McCloskey Recognized for Women's Rights Work

July 26, 2012, 8:45 AM EST

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CAW Local 222 retiree Beverly McCloskey was awarded the prestigious Agnes Macphail Award, honouring her tireless work on equality issues in the workplace and in broader society. 

McCloskey spent 60 years as a trade union and political activist, much of that time pushing for women's equality rights at General Motors in Oshawa, among other social justice causes. She pioneered the first local union women's committee in Local 222 in 1968 - a group credited as being the catalyst for Ontario's adoption of landmark legislation banning sex and marital status discrimination in the workplace.

"It gave us the right to transfer to so-called male jobs. they paid 22 cents more an hour and they didn't have to work as hard," said McCloskey in an interview with Oshawa This Week.

McCloskey's activism spanned the community of Durham Region. She is a founding board member for the Unemployed Help Centre and also sits on the board of Sunrise Seniors Place.

The Agnes Macphail Award was established in 1990 and awarded through the Ontario NDP Women's Committee. Macphail was the first women ever elected to the Canadian House of Commons and was the first woman sworn into the provincial legislature of Ontario. Among her many accomplishments, Macphail played a leading role in the passage of Ontario's first equal pay legislation in 1951.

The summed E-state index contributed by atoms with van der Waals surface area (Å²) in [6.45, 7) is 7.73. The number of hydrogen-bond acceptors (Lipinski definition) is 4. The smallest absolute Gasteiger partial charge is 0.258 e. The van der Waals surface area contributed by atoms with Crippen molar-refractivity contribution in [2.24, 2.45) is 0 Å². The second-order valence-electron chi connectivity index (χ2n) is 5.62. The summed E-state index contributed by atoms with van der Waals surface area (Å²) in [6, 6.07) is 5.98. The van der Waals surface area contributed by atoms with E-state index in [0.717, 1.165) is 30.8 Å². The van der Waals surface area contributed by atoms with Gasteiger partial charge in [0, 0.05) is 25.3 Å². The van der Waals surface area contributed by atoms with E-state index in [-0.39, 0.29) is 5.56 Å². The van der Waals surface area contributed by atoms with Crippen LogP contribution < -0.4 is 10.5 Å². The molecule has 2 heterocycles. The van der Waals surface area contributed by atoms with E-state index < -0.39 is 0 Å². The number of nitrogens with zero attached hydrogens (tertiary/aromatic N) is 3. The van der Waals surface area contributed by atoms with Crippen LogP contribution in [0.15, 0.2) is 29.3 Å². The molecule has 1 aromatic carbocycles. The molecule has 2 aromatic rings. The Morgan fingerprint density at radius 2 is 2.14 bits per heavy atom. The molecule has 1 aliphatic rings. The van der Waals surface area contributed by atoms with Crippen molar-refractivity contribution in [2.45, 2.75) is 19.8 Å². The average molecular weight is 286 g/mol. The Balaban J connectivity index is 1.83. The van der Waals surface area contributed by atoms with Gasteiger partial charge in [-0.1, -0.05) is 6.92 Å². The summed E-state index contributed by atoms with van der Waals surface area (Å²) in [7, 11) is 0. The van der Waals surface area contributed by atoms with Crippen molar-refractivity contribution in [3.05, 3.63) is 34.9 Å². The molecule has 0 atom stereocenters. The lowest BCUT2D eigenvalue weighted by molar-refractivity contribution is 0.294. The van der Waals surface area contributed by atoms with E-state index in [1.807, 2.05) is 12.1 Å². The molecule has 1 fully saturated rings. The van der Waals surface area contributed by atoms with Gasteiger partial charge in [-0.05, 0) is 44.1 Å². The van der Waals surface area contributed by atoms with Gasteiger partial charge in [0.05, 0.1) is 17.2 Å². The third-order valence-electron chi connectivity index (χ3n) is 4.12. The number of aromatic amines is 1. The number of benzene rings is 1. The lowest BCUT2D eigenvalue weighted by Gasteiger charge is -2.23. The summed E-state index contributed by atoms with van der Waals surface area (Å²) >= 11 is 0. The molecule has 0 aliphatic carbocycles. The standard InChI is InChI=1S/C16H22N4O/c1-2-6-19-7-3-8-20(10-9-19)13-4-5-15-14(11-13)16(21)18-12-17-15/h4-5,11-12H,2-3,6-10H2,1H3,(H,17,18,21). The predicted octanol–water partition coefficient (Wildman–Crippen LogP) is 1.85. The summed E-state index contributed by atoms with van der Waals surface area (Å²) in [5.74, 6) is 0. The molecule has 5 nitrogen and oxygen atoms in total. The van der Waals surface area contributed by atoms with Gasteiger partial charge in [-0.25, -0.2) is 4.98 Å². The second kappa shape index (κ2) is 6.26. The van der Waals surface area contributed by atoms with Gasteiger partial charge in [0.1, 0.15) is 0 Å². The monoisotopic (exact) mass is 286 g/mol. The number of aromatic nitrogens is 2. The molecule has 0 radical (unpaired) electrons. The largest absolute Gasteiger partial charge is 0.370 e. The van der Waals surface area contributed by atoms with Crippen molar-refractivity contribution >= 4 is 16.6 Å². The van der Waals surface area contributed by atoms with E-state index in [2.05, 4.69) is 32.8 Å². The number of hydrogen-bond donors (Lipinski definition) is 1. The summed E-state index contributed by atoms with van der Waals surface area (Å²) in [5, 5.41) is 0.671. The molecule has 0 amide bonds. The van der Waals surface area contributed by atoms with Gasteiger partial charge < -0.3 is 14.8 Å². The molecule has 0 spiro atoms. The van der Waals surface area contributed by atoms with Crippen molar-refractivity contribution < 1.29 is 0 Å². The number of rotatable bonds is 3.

Award recipients must have worked for the advancement of women and women's causes and are recognized as role models for women through their leadership.

McCloskey was presented the award at a luncheon held at the YWCA in Oshawa on May 27. McCloskey retired from General Motors in 1984 and is still active in the union and in her community.

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